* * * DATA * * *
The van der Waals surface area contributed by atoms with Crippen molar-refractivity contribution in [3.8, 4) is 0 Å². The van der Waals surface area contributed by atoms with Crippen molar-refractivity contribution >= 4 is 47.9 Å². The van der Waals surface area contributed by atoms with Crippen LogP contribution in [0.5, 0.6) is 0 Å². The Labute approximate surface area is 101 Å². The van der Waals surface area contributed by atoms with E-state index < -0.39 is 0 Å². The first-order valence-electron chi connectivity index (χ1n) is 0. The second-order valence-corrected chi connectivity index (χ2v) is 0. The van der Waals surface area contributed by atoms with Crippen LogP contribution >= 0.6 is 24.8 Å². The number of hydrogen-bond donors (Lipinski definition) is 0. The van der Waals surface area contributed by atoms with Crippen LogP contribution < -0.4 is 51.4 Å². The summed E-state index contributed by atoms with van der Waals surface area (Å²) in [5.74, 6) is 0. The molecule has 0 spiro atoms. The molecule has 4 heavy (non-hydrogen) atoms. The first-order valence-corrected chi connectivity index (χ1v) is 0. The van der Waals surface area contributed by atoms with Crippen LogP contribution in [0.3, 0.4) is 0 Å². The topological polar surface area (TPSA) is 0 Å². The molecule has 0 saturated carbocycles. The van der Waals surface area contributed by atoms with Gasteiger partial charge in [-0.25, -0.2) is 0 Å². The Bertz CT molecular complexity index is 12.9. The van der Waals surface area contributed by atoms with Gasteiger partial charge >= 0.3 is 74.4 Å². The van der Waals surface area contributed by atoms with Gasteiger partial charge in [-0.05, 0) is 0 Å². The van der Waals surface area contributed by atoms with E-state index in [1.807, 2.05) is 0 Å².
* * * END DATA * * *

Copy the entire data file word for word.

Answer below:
The van der Waals surface area contributed by atoms with Crippen molar-refractivity contribution in [3.8, 4) is 0 Å². The van der Waals surface area contributed by atoms with Crippen molar-refractivity contribution >= 4 is 47.9 Å². The van der Waals surface area contributed by atoms with Crippen LogP contribution in [0.5, 0.6) is 0 Å². The Labute approximate surface area is 101 Å². The van der Waals surface area contributed by atoms with E-state index < -0.39 is 0 Å². The first-order valence-electron chi connectivity index (χ1n) is 0. The second-order valence-corrected chi connectivity index (χ2v) is 0. The van der Waals surface area contributed by atoms with Crippen LogP contribution >= 0.6 is 24.8 Å². The number of hydrogen-bond donors (Lipinski definition) is 0. The van der Waals surface area contributed by atoms with Crippen LogP contribution < -0.4 is 51.4 Å². The summed E-state index contributed by atoms with van der Waals surface area (Å²) in [5.74, 6) is 0. The molecule has 0 spiro atoms. The molecule has 4 heavy (non-hydrogen) atoms. The first-order valence-corrected chi connectivity index (χ1v) is 0. The van der Waals surface area contributed by atoms with Crippen LogP contribution in [0.3, 0.4) is 0 Å². The topological polar surface area (TPSA) is 0 Å². The molecule has 0 saturated carbocycles. The van der Waals surface area contributed by atoms with Gasteiger partial charge in [-0.25, -0.2) is 0 Å². The Bertz CT molecular complexity index is 12.9. The van der Waals surface area contributed by atoms with Gasteiger partial charge >= 0.3 is 74.4 Å². The van der Waals surface area contributed by atoms with Gasteiger partial charge in [-0.05, 0) is 0 Å². The van der Waals surface area contributed by atoms with E-state index in [1.807, 2.05) is 0 Å².